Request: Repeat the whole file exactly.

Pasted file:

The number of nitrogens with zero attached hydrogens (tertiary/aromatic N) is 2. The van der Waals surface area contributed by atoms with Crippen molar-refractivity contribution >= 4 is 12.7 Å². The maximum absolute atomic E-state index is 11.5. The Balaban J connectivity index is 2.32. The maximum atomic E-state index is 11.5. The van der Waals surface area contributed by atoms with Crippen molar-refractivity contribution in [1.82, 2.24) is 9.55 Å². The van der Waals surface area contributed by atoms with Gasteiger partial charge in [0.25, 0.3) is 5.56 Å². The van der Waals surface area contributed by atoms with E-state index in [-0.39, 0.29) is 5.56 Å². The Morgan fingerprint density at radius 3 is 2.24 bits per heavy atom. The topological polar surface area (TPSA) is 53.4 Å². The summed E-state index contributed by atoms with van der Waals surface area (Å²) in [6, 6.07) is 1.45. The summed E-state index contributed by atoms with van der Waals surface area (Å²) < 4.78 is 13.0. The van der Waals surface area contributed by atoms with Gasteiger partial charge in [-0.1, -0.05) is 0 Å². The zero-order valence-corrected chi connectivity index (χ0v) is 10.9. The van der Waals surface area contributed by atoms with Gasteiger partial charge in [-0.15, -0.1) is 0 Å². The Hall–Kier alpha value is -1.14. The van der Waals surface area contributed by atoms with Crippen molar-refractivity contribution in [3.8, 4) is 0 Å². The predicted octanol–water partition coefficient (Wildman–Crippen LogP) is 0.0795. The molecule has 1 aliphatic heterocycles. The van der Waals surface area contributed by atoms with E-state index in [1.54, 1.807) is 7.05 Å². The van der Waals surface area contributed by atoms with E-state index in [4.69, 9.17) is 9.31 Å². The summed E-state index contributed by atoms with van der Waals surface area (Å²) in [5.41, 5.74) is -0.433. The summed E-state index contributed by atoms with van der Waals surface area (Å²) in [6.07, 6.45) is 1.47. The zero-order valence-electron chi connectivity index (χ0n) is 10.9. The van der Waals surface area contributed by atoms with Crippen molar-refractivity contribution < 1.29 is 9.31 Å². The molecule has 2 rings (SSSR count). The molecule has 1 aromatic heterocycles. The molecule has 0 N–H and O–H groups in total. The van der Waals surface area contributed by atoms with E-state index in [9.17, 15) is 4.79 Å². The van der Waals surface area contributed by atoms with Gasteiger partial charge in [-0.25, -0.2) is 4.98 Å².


The number of nitrogens with zero attached hydrogens (tertiary/aromatic N) is 2. The van der Waals surface area contributed by atoms with Crippen molar-refractivity contribution >= 4 is 12.7 Å². The maximum absolute atomic E-state index is 11.5. The Balaban J connectivity index is 2.32. The maximum atomic E-state index is 11.5. The van der Waals surface area contributed by atoms with Crippen molar-refractivity contribution in [1.82, 2.24) is 9.55 Å². The van der Waals surface area contributed by atoms with Gasteiger partial charge in [0.25, 0.3) is 5.56 Å². The van der Waals surface area contributed by atoms with E-state index in [-0.39, 0.29) is 5.56 Å². The Morgan fingerprint density at radius 3 is 2.24 bits per heavy atom. The topological polar surface area (TPSA) is 53.4 Å². The summed E-state index contributed by atoms with van der Waals surface area (Å²) in [6, 6.07) is 1.45. The summed E-state index contributed by atoms with van der Waals surface area (Å²) < 4.78 is 13.0. The van der Waals surface area contributed by atoms with Gasteiger partial charge in [-0.1, -0.05) is 0 Å². The zero-order valence-corrected chi connectivity index (χ0v) is 10.9. The van der Waals surface area contributed by atoms with Gasteiger partial charge in [-0.15, -0.1) is 0 Å². The Hall–Kier alpha value is -1.14. The van der Waals surface area contributed by atoms with Crippen molar-refractivity contribution in [3.8, 4) is 0 Å². The predicted octanol–water partition coefficient (Wildman–Crippen LogP) is 0.0795. The molecule has 1 aliphatic heterocycles. The van der Waals surface area contributed by atoms with E-state index in [1.54, 1.807) is 7.05 Å². The van der Waals surface area contributed by atoms with E-state index in [4.69, 9.17) is 9.31 Å². The summed E-state index contributed by atoms with van der Waals surface area (Å²) in [5.41, 5.74) is -0.433. The summed E-state index contributed by atoms with van der Waals surface area (Å²) in [6.07, 6.45) is 1.47. The zero-order valence-electron chi connectivity index (χ0n) is 10.9. The van der Waals surface area contributed by atoms with Crippen molar-refractivity contribution < 1.29 is 9.31 Å². The molecule has 2 rings (SSSR count). The molecule has 1 aromatic heterocycles. The molecule has 0 N–H and O–H groups in total. The van der Waals surface area contributed by atoms with E-state index in [9.17, 15) is 4.79 Å². The van der Waals surface area contributed by atoms with Gasteiger partial charge in [-0.25, -0.2) is 4.98 Å².